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  Latest update: 11/15/2021

High Intensity Interval Training

High Intensity Interval Training (HIIT or HIT) is an abbreviated approach to interval training, providing performance and health benefits which are similar to a traditional interval program in a more time efficient manner.

Although significant improvements in endurance performance (and corresponding physiological markers such as VO2max, oxidative muscle enzyme activity, performance to exhaustion) result from endurance training programs, these benefits plateau at a certain point and additional increases in hours of training provide little benefit. To reach the next level of performance, intervals must be added to the training regimen.

What is HIT? A training session consisting of cycles of strenuous exertion for up to 30 seconds followed by a similar rest interval. Repeat 4 or more times. There should be a short warm up as well as a cool down. A HIT session can require as little as 10 minutes.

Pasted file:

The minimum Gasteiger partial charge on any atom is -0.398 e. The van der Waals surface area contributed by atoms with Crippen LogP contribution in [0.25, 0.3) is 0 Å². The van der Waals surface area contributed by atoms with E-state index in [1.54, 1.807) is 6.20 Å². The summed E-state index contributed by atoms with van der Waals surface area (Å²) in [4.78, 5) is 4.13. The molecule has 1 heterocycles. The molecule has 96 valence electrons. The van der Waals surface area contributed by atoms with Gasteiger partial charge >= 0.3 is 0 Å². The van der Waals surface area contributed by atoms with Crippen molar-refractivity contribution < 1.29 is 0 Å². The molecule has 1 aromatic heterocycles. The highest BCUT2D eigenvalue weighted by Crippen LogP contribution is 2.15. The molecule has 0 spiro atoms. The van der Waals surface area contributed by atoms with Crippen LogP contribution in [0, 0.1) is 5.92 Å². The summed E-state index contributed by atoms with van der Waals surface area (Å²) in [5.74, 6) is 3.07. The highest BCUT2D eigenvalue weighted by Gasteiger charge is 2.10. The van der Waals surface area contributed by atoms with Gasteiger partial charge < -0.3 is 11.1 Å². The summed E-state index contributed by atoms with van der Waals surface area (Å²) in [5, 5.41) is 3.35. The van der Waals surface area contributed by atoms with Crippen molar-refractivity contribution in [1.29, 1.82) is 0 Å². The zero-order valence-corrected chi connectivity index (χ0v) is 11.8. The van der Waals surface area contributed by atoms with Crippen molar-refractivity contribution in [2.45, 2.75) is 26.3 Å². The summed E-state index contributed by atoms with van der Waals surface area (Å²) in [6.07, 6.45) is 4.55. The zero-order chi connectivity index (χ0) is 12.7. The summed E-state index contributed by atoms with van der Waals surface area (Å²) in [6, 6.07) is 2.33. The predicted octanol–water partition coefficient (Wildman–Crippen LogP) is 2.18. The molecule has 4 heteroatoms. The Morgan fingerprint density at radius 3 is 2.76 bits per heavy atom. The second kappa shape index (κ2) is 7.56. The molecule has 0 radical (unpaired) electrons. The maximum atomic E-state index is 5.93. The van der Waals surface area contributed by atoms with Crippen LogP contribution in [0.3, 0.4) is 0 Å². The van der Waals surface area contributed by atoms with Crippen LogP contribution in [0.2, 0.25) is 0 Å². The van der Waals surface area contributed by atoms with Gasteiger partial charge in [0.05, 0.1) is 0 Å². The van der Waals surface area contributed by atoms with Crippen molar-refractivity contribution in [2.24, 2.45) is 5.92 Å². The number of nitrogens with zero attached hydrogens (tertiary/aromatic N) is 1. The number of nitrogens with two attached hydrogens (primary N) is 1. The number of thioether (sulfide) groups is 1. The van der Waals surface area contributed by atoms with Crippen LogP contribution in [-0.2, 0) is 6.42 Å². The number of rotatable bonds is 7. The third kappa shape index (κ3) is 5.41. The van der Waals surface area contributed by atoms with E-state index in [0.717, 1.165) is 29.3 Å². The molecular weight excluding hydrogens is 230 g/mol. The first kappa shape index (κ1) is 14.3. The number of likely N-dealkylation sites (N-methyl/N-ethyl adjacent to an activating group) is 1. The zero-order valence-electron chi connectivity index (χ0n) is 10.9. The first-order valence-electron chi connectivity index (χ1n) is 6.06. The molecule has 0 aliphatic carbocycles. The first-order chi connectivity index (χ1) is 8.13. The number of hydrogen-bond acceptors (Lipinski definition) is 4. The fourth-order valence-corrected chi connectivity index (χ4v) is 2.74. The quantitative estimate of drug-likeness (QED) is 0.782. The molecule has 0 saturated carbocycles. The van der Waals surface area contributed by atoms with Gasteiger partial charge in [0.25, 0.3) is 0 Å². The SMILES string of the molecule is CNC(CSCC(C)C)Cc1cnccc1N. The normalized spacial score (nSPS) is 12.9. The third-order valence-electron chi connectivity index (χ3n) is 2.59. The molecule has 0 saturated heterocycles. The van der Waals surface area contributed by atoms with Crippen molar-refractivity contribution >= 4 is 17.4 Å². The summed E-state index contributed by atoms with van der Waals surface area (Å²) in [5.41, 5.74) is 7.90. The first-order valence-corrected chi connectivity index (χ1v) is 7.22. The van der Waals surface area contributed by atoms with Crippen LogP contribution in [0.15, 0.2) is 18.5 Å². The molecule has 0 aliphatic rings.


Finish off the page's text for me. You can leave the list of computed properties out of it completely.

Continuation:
The original study demonstrating the training advantage of intervals used an HIT approach. Even this brief study (2 weeks) with a total of 6 sessions of four 30 second intervals each was enough to demonstrate the advantages over the comparison group assigned to standard endurance training.

HIT was originally proposed for the highly trained athletes looking for a final performance edge for an upcoming event, it has become synonymous with shortened interval training routines used by all athletes.

HIT is a useful interval regimen for

What are the downsides? The most significant is the tendency to feel HIT is enough and no aerobic exercise is required on a non-HIT day. Although this may have little impact in a person's VO2max status, it is a negative for other health benefits. A good example is blood sugar control in a pre diabetic. The beneficial effect of aerobic exercise to decrease the insulin requirements to move dietary glucose into muscle cells lasts less than 24 hours. So if you are not exercising every day, average blood sugars will trend higher.

HIT has a place as a tool for those who want to improve or maintain their VO2max but have limited training time. Perhaps it is a vacation or a hectic week at work that eliminates regular training opportunities. For those adopting HIT as an alternative to beginning a more traditional dedicated training program (with specific interval days) an initial burst of improving numbers is likely to plateau earlier (and at a lower level).

All questions and suggestions are appreciated and will be answered.

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